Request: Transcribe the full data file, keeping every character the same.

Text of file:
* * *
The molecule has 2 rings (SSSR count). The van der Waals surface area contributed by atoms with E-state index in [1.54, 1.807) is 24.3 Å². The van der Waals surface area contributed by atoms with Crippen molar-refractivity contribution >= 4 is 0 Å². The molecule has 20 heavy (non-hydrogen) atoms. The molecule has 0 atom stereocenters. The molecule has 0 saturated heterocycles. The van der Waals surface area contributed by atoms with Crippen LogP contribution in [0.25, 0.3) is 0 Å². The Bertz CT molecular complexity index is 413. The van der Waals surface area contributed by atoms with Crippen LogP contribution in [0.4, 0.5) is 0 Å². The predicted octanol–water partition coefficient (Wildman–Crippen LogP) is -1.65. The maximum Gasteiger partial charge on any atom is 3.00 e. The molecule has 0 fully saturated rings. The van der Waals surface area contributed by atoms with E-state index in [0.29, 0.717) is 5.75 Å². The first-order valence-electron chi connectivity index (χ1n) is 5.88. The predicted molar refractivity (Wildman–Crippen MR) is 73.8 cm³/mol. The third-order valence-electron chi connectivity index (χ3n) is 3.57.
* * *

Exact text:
The molecule has 2 rings (SSSR count). The van der Waals surface area contributed by atoms with E-state index in [1.54, 1.807) is 24.3 Å². The van der Waals surface area contributed by atoms with Crippen molar-refractivity contribution >= 4 is 0 Å². The molecule has 20 heavy (non-hydrogen) atoms. The molecule has 0 atom stereocenters. The molecule has 0 saturated heterocycles. The van der Waals surface area contributed by atoms with Crippen LogP contribution in [0.25, 0.3) is 0 Å². The Bertz CT molecular complexity index is 413. The van der Waals surface area contributed by atoms with Crippen LogP contribution in [0.4, 0.5) is 0 Å². The predicted octanol–water partition coefficient (Wildman–Crippen LogP) is -1.65. The maximum Gasteiger partial charge on any atom is 3.00 e. The molecule has 0 fully saturated rings. The van der Waals surface area contributed by atoms with E-state index in [0.29, 0.717) is 5.75 Å². The first-order valence-electron chi connectivity index (χ1n) is 5.88. The predicted molar refractivity (Wildman–Crippen MR) is 73.8 cm³/mol. The third-order valence-electron chi connectivity index (χ3n) is 3.57.